The 39th annual Savannah College of Art and Design Sidewalk Arts Festival, the university’s oldest tradition, was digitally reimagined this year to put student and alumni artwork on virtual display.

The first-ever digital signature event was open to students and alumni from around the world. Suwanee native and current SCAD student Ivy Wu was among the nine winners selected this year.

Wu received the SCAD Student Spirit Award for her piece, called “Love in a Circle.” The SCAD Student Spirit award recognizes artwork that embodies the attributes of the SCAD community and unites the global SCAD community.

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“I was thrilled,” she said. “I still can’t believe it’s true. I did not expect the good luck when I entered the competition. There are so many excellent submissions from creative SCAD students and alumni. I am grateful to all the judges who love my work.”

The nine winners were decided by arts and culture leaders including sci-fi and fantasy artist Donato Giancola, Whitewall Magazine Senior Editor Eliza Jordan, and famed fine artist and SCAD alumnus José Parlá.

The festival featured a new social media-selected category and a virtual gallery. In continuing with social distancing practices, the Sidewalk Arts Festival, traditionally a chalkart event in Forsyth Park in the heart of Savannah, accepted all forms of 2D media.

Wu said it took her about three weeks to create her piece.

“We are experiencing an extraordinary pandemic in which we are seeking for more love and support from family, friends and ourselves,” she said. “Therefore, I started to work on a series of paintings entitled ‘LOVE IN COVID-19’ in March.”

She said the first piece in the series, “Love in Circle,” is based on a true story of a young couple in New York who expressed their love under the social distancing circumstances. Wu said she personally spoke with the man in the story about details such as the flowers he chose, the color of their clothes, etc.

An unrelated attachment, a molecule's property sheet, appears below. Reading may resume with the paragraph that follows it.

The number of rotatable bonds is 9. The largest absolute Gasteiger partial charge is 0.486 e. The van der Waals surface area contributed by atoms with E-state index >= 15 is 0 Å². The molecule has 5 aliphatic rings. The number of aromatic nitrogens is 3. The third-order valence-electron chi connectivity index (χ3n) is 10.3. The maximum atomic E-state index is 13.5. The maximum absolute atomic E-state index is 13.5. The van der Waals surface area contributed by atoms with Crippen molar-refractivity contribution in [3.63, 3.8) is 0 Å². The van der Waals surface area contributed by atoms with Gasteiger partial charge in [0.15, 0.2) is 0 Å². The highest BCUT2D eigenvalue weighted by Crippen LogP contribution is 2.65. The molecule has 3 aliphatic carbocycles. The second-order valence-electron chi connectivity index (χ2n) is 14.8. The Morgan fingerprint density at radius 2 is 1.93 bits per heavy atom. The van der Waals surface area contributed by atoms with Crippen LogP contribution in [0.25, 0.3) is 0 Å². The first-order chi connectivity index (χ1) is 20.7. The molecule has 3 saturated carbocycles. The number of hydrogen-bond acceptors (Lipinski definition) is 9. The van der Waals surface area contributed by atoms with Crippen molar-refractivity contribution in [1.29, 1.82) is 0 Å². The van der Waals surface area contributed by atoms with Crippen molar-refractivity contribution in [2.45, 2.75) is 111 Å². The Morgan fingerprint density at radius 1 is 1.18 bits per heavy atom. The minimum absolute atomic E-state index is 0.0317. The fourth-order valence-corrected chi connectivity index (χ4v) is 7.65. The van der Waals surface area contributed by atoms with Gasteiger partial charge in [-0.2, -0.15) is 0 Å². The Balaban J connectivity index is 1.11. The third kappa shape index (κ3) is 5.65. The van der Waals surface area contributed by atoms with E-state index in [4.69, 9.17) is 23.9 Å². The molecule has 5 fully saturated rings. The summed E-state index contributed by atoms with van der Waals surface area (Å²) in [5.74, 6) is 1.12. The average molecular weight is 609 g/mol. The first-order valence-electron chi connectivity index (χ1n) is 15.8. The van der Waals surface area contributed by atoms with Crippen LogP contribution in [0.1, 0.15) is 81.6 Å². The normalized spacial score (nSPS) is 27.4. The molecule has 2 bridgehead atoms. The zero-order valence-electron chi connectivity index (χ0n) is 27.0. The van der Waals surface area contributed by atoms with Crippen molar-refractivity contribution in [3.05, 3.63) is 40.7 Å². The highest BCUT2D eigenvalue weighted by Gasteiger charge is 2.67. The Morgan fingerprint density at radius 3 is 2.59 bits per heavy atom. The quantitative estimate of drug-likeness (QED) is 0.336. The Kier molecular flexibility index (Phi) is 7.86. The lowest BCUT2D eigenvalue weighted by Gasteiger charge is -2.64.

Wu’s second and third paintings are titled “Ballerina’s Spring 2020” and “Self Portrait in Quarantine.”

“In ‘Ballerina,’ I am depicting the love to art,” Wu said. “The ballerina is supposed to dance on the stage this spring; however, she is still demonstrating her love to art at the balcony in the quarantine state. In ‘Self Portrait’, I’m thinking about the change and distancing the pandemic brings to people’s relationship, the isolation and fragility that individual feels, and the continuous inner sense of love.”

Wu said she thinks think art is a simple part of everyone’s lives.

“I feel lucky to be an artist and I am happiest when I am completely focused on painting,” she said. “When I’m painting, there is a moment at which I am not thinking about anything. I’m completely focused on the work itself. When I’m painting a figure, I feel as if I’m sharing the same space as the elements in real life.”

The signature event kicked off April 24 at Candler Hospital, where SCAD artists created chalk art as a thank you to Savannah health care professionals.

On May 9, SCAD artists honored Atlanta’s health care heroes with chalk art at Children’s Healthcare of Atlanta at Hughes Spalding Hospital.

As they created their works of art, the artists practiced social distancing and wore masks and gloves to keep themselves and hospital workers safe.

“SCAD Sidewalk Arts Festival has long been a treasured community event highlighting the expertise and creativity of SCAD students and alumni, some of whom have been coming home to SCAD to create chalk masterpieces for decades,” SCAD President and Founder Paula Wallace said. “We’re pleased that with ingenuity, creativity and invention, our magnificent festival can move from the squares to the screen.”

Wu’s artwork can be found on her website, www.ivywuART.com. To view the virtual gallery, visit scad.edu/sidewalkarts.

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